Ack. That’s FoRK bitching. And it’s not cool. It’s exhausting to have to say no to 12 skills times four players at every test. Best to explain the procedure of including FoRKs in the task description (which must match the intent, of course) and make everyone (yourself included) stick to it.

Hope that helps,

I like that explanation, Luke. Maybe the general procedure should be to 1) declare your Intent, 2) consider your skill and all your FoRKs, and then 3) declare your Task. Once Task is declared, that’s it, only helping dice may be added. Would this make sense, or is it too strict?

It’s fine, Dean.

It’s a good advanced technique. Can’t quite phrase it like that in the actual rules text since we need to describe a I/T first and a lot of other things in between FoRKs, but I think you’re on the right track.

As a player, I find the discussion around justifying forks and helping dice very satisfying. It helps to put us all on the same page, and often gives us insight into how we are individually seeing a situation.

Just to geek out a little, one of the best moments in our recent Dark Sun inspired game was a Duel of Wits between Jesse’s Defiler and my Dwarf Templar. We were arguing about the fate of a woman we both loved and Beliefs were on the line. It was character changing stuff. One great moment was when Jesse forks in Brawling to punctuate a Dismiss by punching my Dwarf in the face.

OK, question: At which point in this procedure should the GM declare the Ob and consequence of failure? Before or after the task is declared, or even before skill and FoRKs are chosen? It could make a difference.

You can’t determine the Ob until after you know the task. Nor can you provide a proper consequence. Both those things are dependent upon the task.

When I GM, I usually assume each FORK and Helping die “narrows” the way in which something is being done and makes further FORKs or Help dice have to be more and more in line with what has already been established.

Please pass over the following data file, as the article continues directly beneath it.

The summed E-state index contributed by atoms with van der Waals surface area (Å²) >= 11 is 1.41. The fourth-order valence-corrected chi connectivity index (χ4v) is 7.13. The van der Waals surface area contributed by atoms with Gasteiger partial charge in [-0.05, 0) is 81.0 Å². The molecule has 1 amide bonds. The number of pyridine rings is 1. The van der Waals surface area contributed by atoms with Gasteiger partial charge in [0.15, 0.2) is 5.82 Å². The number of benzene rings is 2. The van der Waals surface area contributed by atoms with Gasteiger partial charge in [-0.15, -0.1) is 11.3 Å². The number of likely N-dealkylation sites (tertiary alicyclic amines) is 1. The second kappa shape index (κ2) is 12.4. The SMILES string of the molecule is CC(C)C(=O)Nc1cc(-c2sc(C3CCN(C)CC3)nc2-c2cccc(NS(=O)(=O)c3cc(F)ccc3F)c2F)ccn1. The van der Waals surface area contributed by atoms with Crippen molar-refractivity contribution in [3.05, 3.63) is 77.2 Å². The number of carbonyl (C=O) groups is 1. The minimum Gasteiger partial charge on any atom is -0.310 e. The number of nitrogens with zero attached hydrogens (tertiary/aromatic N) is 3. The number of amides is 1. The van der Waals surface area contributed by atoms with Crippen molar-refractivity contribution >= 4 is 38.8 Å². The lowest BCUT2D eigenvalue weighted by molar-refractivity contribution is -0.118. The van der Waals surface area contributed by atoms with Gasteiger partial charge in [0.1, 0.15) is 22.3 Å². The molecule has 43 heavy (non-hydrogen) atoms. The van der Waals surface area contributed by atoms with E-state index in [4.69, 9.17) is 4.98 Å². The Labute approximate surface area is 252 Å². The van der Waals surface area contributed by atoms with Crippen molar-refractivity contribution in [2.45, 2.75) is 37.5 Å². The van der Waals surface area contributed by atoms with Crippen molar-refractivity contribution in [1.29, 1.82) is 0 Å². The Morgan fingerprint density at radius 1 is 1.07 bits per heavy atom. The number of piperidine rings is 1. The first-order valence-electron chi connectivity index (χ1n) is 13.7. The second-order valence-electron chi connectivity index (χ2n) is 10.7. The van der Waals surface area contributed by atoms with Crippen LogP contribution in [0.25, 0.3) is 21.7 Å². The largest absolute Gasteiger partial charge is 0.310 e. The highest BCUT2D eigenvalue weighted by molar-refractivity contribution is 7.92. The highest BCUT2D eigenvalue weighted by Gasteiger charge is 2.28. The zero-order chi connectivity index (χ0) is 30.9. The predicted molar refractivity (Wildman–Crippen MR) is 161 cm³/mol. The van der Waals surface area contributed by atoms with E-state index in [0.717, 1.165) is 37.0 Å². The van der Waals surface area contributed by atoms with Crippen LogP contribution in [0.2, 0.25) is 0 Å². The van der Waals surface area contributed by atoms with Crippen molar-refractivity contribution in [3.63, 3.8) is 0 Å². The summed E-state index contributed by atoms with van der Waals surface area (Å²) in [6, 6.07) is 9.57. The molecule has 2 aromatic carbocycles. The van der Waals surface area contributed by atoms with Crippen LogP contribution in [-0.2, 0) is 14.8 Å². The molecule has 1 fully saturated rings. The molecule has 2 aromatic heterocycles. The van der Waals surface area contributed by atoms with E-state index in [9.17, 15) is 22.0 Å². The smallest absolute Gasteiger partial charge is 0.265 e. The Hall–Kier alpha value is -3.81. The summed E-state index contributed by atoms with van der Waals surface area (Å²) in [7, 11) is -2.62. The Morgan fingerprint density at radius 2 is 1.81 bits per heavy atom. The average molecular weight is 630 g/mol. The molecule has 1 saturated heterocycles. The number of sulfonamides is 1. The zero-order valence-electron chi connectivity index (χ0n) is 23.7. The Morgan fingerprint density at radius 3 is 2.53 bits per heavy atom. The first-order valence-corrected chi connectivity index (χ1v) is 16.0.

For example, if you are trying to persuade the sketchy smuggler to tell you which ship is owned by your rivals and the main person is using Persuasion, FORKED with Streetwise, and the big guy in the back is Helping with Intimidation, the next player who wants to use Soothing Platitudes to Help? Nope! The Intimidation came in first, so Soothing Platitudes won’t fit.

Using this method, players have to think about what they’re actually doing in the fiction and actually work together.

Each extra die basically narrows HOW something is being done, and thereby limits the extra dice that you can throw on top of it beyond that based on whether it fits (and that, often depends on the player coming up with a reasonable description of what they’re doing).


I like that a lot, Chris. Really forces the players into deciding precisely what their characters are doing. Specificity is key to good storytelling.

Well put Chris, so backing the NPC into particular corners could also direct the complications. The intimidated smuggler might hire him some meaty protection, or even turn the PC’s in. I like this. Cool.

This forum really is invaluable. Lots of great tips, some very useful clarifications and a lot to consider. Thanks all!

One good trick I’ve gleaned from the forums is to have testers and helpers first describe how they go about the task, and only allow skills supported by that description.

If the skill they propose isn’t supported by the description, disallow it. Canny players will eventually catch on and scan their skills before describing how they act, which is fine.